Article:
Based on evidence and statements showing that force had been used to gain entry, the suspect was charged with second-degree burglary, with a $10,000 bail. The upset man denied the accusation after being told he’d be charged with a felony, after all. He was transported to Kitsap County Jail. Damage to the door was estimated to be $100.

Officers were dispatched to the 700 block of Sidney Parkway at the Port Orchard Marina for a criminal trespass in progress. The reporting party, a marina resident, said the suspect was an adult male who was identified as being aboard his own boat. The suspect told officers that he had his boat towed to the location that night after the engine failed. At the time, he said he was pumping water out of the vessel. Later that day, he said a friend was going to come out and tow his boat from the marina after he returned with fuel for the motor. An officer told him he was criminally trespassing and shouldn’t be there. He understood that, he replied, but he had to “be somewhere last night.” He was placed under arrest for second-degree criminal trespass but released with a court case number so that he could be allowed to remove the boat from the Port Orchard Marina property.

Feb. 16:

Officers responded to a shoplifting call from a department store on Bethel Avenue. A store security employee reported that two subjects inside the store were acting suspicious and had been removing security devices (spider wrap) from merchandise. One of the suspects was a white male wearing a baseball cap who had a slender build. A white female was the other suspect. With the officer parked in the lot and out of sight, the security employee followed the suspects around the store while keeping the officer on the line. The store employee reported the male had selected a BB handgun and had removed a security device attached to the box. The female selected a baby monitor and fishing reel, also making sure to remove the security device on the monitor. Several other items were selected but the suspects put the majority of them back on the shelf.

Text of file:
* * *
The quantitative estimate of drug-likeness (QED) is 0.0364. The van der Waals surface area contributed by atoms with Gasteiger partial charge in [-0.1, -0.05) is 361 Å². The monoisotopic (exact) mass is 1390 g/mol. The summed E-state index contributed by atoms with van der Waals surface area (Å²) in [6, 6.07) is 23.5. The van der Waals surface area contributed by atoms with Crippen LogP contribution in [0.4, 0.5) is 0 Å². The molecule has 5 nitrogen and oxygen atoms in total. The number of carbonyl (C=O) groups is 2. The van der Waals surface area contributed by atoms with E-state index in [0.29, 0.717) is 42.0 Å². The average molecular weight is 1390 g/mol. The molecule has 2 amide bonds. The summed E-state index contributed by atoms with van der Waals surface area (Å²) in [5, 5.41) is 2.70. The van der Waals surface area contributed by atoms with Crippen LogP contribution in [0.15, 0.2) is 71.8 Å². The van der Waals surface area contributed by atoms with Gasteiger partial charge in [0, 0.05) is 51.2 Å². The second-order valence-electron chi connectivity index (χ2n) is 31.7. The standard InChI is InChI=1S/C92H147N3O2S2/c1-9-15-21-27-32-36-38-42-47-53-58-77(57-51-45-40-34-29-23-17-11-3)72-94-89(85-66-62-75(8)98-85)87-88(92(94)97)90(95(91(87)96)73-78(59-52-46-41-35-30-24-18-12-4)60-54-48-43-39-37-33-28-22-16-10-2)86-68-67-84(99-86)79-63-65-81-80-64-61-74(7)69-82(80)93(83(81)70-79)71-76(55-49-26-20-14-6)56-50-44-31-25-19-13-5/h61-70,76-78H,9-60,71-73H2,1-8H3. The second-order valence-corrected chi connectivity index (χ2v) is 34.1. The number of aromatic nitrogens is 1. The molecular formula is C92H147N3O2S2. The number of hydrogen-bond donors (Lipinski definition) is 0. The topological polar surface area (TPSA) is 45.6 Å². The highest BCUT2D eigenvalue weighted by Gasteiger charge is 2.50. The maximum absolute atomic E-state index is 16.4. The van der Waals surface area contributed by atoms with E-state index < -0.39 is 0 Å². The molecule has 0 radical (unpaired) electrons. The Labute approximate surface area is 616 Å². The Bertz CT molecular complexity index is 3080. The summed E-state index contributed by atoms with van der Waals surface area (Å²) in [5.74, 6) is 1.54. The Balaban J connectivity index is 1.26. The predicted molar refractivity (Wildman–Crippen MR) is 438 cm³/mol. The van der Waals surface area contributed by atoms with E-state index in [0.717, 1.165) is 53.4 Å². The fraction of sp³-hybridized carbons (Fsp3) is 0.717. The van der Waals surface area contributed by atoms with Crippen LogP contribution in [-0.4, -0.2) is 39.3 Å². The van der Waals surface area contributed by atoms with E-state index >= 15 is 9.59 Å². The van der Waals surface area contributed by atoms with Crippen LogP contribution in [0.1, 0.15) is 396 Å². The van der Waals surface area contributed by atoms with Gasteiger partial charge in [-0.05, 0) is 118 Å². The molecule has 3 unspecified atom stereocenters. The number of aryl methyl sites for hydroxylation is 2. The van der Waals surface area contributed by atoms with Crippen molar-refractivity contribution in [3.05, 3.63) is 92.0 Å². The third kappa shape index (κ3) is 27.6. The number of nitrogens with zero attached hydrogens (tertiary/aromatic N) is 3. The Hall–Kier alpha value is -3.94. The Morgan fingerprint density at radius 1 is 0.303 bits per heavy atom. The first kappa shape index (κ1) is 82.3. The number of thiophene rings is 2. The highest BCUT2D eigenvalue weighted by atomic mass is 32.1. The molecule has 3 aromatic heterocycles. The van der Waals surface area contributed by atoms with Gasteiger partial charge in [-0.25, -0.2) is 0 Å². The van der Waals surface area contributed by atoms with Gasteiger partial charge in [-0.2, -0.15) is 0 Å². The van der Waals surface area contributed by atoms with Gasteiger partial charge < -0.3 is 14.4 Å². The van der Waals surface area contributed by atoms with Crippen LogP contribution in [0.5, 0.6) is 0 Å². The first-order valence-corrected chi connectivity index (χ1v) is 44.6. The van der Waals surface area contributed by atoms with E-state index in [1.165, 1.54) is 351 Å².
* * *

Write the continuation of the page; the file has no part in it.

Store security, meanwhile, apparently had become a little too visible to the suspects. The male took off his sweatshirt and placed it on top of his shopping basket to presumably conceal merchandise. His female partner proceeded to the self-checkout stand and purchased a shirt. The pair then continued on past the grocery exits without paying for their loot. Two officers quickly exited the store in pursuit of the pair. After detaining them, they were brought back to the store’s loss prevention office. When their names were checked against police records, the male was found to have been a felon with no outstanding warrants. Both both had been “no-trespassed” after an earlier incident at the chain’s Bremerton store. Since they had been banned from the company’s stores, the two were arrested for second-degree burglary with $10,000 bail each. Their stolen and recovered merchandise was valued at $228.72. The police report stated the pair were heroin users “who have a desire to get clean.”